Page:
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AOL Is Cutting Off Third-Party App Access To AIM (9to5mac.com) 118

An anonymous reader quotes a report from 9to5Mac: AOL announced today that it is starting to cut off third-party app access to its Instant Messenger service. As first noticed by ArsTechnica, AOL began notifying users of at least one third-party app, Adium, that it would become obsolete starting on March 28th. At this point, it's unclear whether or not all third-party applications will be rendered useless come March 28th, but the message presented to Adium users seemed to strongly imply that: "Hello. Effective 3/28, we will no longer support connections to the AIM network via this method. If you wish to use the free consumer AIM product, we invite you to visit http://www.aim.com/ for more information." What this likely means is that AOL is shutting down the OSCAR chat protocol that is used to handle AIM messages. The service will, however, continue to be available via AOL's own chat app that is supported on macOS, Windows, iOS, and Android.
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AOL Is Cutting Off Third-Party App Access To AIM

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  • by sjbe ( 173966 ) on Wednesday March 01, 2017 @09:03AM (#53952609)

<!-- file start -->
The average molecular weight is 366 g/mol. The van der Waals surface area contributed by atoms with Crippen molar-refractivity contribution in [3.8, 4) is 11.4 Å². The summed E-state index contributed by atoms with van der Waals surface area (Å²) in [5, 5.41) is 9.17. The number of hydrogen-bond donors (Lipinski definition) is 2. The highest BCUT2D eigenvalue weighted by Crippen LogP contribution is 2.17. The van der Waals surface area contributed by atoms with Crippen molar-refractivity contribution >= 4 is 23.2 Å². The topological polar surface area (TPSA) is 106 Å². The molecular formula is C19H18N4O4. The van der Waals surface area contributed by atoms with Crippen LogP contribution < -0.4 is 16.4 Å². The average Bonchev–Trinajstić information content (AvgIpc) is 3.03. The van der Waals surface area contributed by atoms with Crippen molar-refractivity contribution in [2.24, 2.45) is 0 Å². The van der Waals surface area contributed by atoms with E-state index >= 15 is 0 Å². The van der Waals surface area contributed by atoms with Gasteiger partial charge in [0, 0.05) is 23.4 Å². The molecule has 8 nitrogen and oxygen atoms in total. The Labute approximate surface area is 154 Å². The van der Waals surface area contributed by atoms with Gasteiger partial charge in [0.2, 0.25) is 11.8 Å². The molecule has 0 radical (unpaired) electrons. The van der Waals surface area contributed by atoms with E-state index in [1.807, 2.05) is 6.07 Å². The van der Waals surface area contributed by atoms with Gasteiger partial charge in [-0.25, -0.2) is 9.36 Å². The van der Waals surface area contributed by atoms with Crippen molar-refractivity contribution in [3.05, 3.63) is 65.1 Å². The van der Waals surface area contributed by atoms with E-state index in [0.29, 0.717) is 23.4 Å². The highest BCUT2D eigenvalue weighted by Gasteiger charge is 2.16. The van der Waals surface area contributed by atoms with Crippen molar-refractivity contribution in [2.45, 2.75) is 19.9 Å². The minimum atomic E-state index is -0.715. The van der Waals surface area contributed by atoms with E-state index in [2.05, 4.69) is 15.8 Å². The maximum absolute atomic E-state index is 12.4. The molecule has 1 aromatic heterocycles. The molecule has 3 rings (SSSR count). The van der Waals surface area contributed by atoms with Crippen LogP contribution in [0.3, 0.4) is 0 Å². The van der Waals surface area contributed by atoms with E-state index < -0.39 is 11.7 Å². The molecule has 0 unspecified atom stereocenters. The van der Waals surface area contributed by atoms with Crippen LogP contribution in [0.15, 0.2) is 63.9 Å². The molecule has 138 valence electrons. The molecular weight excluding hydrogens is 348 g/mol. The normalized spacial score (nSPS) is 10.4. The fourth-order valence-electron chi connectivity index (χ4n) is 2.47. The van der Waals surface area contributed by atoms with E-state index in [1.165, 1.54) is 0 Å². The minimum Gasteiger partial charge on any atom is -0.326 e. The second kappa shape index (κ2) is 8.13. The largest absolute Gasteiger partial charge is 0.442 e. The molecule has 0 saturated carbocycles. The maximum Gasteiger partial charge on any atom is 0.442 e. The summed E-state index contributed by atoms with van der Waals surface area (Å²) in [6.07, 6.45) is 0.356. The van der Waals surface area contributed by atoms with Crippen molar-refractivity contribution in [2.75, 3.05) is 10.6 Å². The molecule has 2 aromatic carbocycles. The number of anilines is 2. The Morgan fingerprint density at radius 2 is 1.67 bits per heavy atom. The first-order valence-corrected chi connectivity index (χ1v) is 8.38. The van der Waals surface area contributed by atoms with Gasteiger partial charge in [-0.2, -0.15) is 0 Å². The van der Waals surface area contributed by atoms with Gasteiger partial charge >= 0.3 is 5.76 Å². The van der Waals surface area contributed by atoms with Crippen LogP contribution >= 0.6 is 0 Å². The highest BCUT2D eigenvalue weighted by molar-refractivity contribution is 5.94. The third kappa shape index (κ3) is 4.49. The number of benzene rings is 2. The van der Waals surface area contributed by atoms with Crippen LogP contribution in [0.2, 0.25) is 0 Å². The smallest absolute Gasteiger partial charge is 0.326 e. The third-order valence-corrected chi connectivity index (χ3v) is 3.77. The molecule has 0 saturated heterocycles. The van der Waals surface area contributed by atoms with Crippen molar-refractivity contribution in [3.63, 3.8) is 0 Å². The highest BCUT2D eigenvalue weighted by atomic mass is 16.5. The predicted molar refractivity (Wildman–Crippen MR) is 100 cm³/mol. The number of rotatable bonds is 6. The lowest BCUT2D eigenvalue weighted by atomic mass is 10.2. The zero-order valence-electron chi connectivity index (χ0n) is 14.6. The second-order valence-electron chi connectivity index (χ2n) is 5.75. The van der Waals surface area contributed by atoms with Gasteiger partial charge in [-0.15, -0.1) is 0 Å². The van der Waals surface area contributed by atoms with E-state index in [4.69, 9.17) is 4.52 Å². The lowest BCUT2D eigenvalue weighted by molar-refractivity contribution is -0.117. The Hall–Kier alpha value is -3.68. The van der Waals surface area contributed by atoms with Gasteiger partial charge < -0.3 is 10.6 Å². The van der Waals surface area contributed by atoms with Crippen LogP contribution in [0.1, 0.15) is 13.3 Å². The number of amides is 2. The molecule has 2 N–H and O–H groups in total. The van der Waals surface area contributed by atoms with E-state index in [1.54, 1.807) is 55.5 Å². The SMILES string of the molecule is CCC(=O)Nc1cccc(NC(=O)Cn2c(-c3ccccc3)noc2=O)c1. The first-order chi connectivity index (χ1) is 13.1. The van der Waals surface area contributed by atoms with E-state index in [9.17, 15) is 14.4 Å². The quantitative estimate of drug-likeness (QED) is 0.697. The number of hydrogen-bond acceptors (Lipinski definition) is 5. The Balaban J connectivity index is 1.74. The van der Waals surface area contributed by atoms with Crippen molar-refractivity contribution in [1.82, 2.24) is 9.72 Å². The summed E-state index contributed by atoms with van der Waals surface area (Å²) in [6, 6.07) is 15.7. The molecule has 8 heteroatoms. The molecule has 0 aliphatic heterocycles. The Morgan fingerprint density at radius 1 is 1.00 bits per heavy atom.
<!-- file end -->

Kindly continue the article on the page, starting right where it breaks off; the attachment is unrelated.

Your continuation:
I can't remember the last time I saw anyone use AOL much less AIM. Got to be over a decade ago...

    • by squiggleslash ( 241428 ) on Wednesday March 01, 2017 @09:10AM (#53952649) Homepage Journal
      Yes, but this is the last straw, and the majority of those left are taking the opportunity to transition to either ICQ or Google Hangouts.
      • I haven't used ICQ in about as long as i haven't used AIM personally. IRC still gets rare usage, but discord is my main method for chatting with others anymore.
        • Re: (Score:2, Insightful)

          by Anonymous Coward
          For me it's e-mail, standard text message, or nothing. I'm not interested in the chat application du jour, that's for young people who haven't experienced firsthand the joy of multiple application switches and losing years of chat history and contacts.
      • by Curtman ( 556920 ) *

        the majority of those left are taking the opportunity to transition to either ICQ or Google Hangouts.